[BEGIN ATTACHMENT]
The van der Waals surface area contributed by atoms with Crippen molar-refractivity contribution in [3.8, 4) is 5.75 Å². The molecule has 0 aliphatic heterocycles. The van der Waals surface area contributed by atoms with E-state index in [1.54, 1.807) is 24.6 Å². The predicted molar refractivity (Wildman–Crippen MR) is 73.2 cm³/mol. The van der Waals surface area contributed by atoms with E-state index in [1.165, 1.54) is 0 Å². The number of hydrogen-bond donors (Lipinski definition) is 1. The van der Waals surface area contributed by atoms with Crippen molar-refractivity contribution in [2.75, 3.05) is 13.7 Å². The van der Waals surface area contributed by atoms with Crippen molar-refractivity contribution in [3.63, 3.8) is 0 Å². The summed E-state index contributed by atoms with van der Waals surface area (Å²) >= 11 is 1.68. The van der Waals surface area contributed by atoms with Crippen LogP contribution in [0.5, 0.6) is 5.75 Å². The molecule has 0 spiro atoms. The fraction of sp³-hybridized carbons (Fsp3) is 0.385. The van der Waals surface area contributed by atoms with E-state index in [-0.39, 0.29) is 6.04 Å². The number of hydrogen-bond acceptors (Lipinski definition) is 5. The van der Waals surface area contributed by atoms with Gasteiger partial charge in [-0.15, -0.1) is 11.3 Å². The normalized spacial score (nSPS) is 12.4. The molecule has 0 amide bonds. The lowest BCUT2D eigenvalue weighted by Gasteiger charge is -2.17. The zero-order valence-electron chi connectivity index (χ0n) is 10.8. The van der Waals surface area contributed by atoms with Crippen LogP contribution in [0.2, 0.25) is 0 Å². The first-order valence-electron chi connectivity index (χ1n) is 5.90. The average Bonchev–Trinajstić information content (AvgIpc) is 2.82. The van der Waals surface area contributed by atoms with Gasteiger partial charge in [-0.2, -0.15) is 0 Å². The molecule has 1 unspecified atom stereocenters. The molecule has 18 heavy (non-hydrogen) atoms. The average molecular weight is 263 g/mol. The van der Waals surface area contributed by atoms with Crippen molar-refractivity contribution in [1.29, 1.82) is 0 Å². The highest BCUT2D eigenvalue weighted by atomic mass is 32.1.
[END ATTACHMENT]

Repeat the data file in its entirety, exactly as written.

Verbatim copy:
The van der Waals surface area contributed by atoms with Crippen molar-refractivity contribution in [3.8, 4) is 5.75 Å². The molecule has 0 aliphatic heterocycles. The van der Waals surface area contributed by atoms with E-state index in [1.54, 1.807) is 24.6 Å². The predicted molar refractivity (Wildman–Crippen MR) is 73.2 cm³/mol. The van der Waals surface area contributed by atoms with E-state index in [1.165, 1.54) is 0 Å². The number of hydrogen-bond donors (Lipinski definition) is 1. The van der Waals surface area contributed by atoms with Crippen molar-refractivity contribution in [2.75, 3.05) is 13.7 Å². The van der Waals surface area contributed by atoms with Crippen molar-refractivity contribution in [3.63, 3.8) is 0 Å². The summed E-state index contributed by atoms with van der Waals surface area (Å²) >= 11 is 1.68. The van der Waals surface area contributed by atoms with Crippen LogP contribution in [0.5, 0.6) is 5.75 Å². The molecule has 0 spiro atoms. The fraction of sp³-hybridized carbons (Fsp3) is 0.385. The van der Waals surface area contributed by atoms with E-state index in [-0.39, 0.29) is 6.04 Å². The number of hydrogen-bond acceptors (Lipinski definition) is 5. The van der Waals surface area contributed by atoms with Gasteiger partial charge in [-0.15, -0.1) is 11.3 Å². The normalized spacial score (nSPS) is 12.4. The molecule has 0 amide bonds. The lowest BCUT2D eigenvalue weighted by Gasteiger charge is -2.17. The zero-order valence-electron chi connectivity index (χ0n) is 10.8. The van der Waals surface area contributed by atoms with Crippen LogP contribution in [0.2, 0.25) is 0 Å². The first-order valence-electron chi connectivity index (χ1n) is 5.90. The average Bonchev–Trinajstić information content (AvgIpc) is 2.82. The van der Waals surface area contributed by atoms with Gasteiger partial charge in [-0.2, -0.15) is 0 Å². The molecule has 1 unspecified atom stereocenters. The molecule has 18 heavy (non-hydrogen) atoms. The average molecular weight is 263 g/mol. The van der Waals surface area contributed by atoms with Crippen molar-refractivity contribution in [1.29, 1.82) is 0 Å². The highest BCUT2D eigenvalue weighted by atomic mass is 32.1.